On Oct. 22 at 04:30 UTC/12:30 a.m. EDT, NASA's Aqua satellite captured a stunning visible image of Typhoon Francisco approaching Japan that showed a large storm with a tightly wound center and small eye. Bands of thunderstorms wrapped into the center from the northern and southern quadrants of the storm as Francisco moved toward Japan. The image was created by the NASA MODIS Rapid Response Team at NASA's Goddard Space Flight Center in Greenbelt, Md.
On Oct. 22 at 04:30 UTC/12:30 a.m. EDT, NASA's Aqua satellite captured this stunning visible image of Typhoon Francisco approaching Japan (top left corner in the Pacific Ocean.
Image Credit: NASA Goddard MODIS Rapid Response Team
On Oct. 22 at 1500 UTC/11 a.m. EDT, Typhoon Francisco had maximum sustained winds near 75 knots/86.1 mph/138.9 kph. It was centered about 350 nautical miles east-southeast of Kadena Air Base, Okinawa, Japan, near 23.2 north and 133.1 east. The strongest winds, typhoon-force extend 40 nautical miles/46 miles/74 km from the center, or 80 nautical miles/92 miles/148 km in diameter. Tropical-storm-force winds extend as far as 130 nautical miles/149.6 miles/ 240.8 km from the center, making the storm over 260 miles in diameter.
Francisco was moving to the northwest at 7 knots/8 mph/12.9 kph, but is expected to turn to the northeast in the next day or two. As Francisco heads toward Japan, the storm is stirring up very rough seas with wave heights topping 30 feet, according to the Joint Typhoon Warning Center. On Oct. 22, Japan's southern islands were all under advisory status for high waves and/or gale force winds.
Francisco continues to slowly weaken and is expected to become extra-tropical after passing southern Japan in the next couple of days.Text credit: Rob Gutro
Rob Gutro | EurekAlert!
Massive impact crater from a kilometer-wide iron meteorite discovered in Greenland
15.11.2018 | Faculty of Science - University of Copenhagen
The unintended consequences of dams and reservoirs
14.11.2018 | Uppsala University
Researchers at the University of New Hampshire have captured a difficult-to-view singular event involving "magnetic reconnection"--the process by which sparse particles and energy around Earth collide producing a quick but mighty explosion--in the Earth's magnetotail, the magnetic environment that trails behind the planet.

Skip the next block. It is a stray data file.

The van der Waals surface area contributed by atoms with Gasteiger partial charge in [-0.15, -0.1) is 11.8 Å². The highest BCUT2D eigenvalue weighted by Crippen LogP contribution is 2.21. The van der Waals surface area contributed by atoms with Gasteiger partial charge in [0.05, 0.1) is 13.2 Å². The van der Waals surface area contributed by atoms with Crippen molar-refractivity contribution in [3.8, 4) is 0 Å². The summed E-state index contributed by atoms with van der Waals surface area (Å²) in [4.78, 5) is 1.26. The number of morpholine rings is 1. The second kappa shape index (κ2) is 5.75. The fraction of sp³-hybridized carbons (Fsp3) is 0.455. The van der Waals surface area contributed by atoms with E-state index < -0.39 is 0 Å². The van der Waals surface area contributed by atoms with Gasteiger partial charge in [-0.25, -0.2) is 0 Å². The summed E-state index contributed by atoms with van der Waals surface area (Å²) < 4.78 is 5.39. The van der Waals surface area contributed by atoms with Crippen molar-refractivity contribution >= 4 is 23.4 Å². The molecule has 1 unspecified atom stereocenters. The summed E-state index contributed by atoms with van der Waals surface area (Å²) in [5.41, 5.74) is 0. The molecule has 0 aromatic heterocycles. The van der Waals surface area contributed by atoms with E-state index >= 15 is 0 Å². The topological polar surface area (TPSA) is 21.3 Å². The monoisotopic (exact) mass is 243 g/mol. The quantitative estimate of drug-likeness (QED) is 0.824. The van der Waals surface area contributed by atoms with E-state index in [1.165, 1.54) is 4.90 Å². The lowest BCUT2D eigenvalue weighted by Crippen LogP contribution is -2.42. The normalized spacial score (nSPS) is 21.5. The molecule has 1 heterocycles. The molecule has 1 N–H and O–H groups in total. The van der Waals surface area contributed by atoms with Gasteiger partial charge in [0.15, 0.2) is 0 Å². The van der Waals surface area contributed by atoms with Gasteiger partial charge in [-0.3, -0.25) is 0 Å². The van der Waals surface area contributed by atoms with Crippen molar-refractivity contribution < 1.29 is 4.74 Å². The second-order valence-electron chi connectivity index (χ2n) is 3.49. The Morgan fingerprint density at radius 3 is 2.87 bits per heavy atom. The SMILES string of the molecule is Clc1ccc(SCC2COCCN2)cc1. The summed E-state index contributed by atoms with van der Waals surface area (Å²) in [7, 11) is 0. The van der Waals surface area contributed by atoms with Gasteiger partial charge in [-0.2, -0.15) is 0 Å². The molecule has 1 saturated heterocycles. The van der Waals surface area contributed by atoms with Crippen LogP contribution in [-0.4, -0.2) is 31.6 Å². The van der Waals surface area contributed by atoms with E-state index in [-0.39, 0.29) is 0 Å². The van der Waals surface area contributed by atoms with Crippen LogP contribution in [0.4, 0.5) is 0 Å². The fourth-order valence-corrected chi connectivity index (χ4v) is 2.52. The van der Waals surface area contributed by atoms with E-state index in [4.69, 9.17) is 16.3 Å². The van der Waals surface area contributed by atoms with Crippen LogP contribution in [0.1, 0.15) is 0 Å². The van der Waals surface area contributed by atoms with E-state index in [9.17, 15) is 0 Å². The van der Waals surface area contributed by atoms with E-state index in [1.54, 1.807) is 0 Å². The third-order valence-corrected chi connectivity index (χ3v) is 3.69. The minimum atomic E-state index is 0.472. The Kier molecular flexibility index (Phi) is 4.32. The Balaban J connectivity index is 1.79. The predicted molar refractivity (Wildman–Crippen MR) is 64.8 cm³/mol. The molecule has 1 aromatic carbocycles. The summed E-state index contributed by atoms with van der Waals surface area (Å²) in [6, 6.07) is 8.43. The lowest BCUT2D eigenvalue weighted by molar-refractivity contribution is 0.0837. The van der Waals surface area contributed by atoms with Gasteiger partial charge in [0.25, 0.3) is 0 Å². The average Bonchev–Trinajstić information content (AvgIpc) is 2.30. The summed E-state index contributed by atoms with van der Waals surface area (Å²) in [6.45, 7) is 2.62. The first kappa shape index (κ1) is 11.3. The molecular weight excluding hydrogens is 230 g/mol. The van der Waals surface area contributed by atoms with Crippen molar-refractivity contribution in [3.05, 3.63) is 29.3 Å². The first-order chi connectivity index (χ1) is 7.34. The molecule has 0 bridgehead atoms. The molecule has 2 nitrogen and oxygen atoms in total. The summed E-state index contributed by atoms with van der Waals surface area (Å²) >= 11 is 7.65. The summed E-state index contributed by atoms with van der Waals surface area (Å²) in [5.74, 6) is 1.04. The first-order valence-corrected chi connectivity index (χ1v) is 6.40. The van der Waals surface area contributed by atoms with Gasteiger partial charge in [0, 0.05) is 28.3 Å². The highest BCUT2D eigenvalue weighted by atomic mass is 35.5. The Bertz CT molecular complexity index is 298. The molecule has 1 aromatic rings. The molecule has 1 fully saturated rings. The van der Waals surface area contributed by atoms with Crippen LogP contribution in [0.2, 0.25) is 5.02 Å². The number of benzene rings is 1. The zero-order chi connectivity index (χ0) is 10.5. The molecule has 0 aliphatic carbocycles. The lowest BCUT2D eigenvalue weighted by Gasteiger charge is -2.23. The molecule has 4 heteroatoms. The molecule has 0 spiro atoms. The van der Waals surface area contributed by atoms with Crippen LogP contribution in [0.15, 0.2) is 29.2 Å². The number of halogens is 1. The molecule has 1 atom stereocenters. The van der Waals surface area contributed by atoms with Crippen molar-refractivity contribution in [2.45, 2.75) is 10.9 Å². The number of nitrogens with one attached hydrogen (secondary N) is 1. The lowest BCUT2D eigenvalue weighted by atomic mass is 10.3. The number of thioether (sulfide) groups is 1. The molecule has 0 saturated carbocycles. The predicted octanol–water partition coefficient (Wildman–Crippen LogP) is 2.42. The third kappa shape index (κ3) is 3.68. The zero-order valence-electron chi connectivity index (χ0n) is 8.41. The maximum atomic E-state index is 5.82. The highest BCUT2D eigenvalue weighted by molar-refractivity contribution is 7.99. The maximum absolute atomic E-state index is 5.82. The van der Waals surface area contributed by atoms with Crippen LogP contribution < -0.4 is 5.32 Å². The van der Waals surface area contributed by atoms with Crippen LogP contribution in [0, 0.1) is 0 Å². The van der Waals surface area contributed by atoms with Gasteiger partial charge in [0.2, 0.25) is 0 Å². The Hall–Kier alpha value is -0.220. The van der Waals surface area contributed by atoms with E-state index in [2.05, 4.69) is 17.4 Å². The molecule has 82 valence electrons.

Magnetic reconnection has remained a bit of a mystery to scientists. They know it exists and have documented the effects that the energy explosions can...
Biochips have been developed at TU Wien (Vienna), on which tissue can be produced and examined. This allows supplying the tissue with different substances in a very controlled way.
Cultivating human cells in the Petri dish is not a big challenge today. Producing artificial tissue, however, permeated by fine blood vessels, is a much more...
Faster and secure data communication: This is the goal of a new joint project involving physicists from the University of Würzburg. The German Federal Ministry of Education and Research funds the project with 14.8 million euro.
In our digital world data security and secure communication are becoming more and more important. Quantum communication is a promising approach to achieve...
On Saturday, 10 November 2018, the research icebreaker Polarstern will leave its homeport of Bremerhaven, bound for Cape Town, South Africa.
When choosing materials to make something, trade-offs need to be made between a host of properties, such as thickness, stiffness and weight. Depending on the application in question, finding just the right balance is the difference between success and failure
Now, a team of Penn Engineers has demonstrated a new material they call "nanocardboard," an ultrathin equivalent of corrugated paper cardboard. A square...
09.11.2018 | Event News
06.11.2018 | Event News
23.10.2018 | Event News
16.11.2018 | Health and Medicine
16.11.2018 | Life Sciences
16.11.2018 | Life Sciences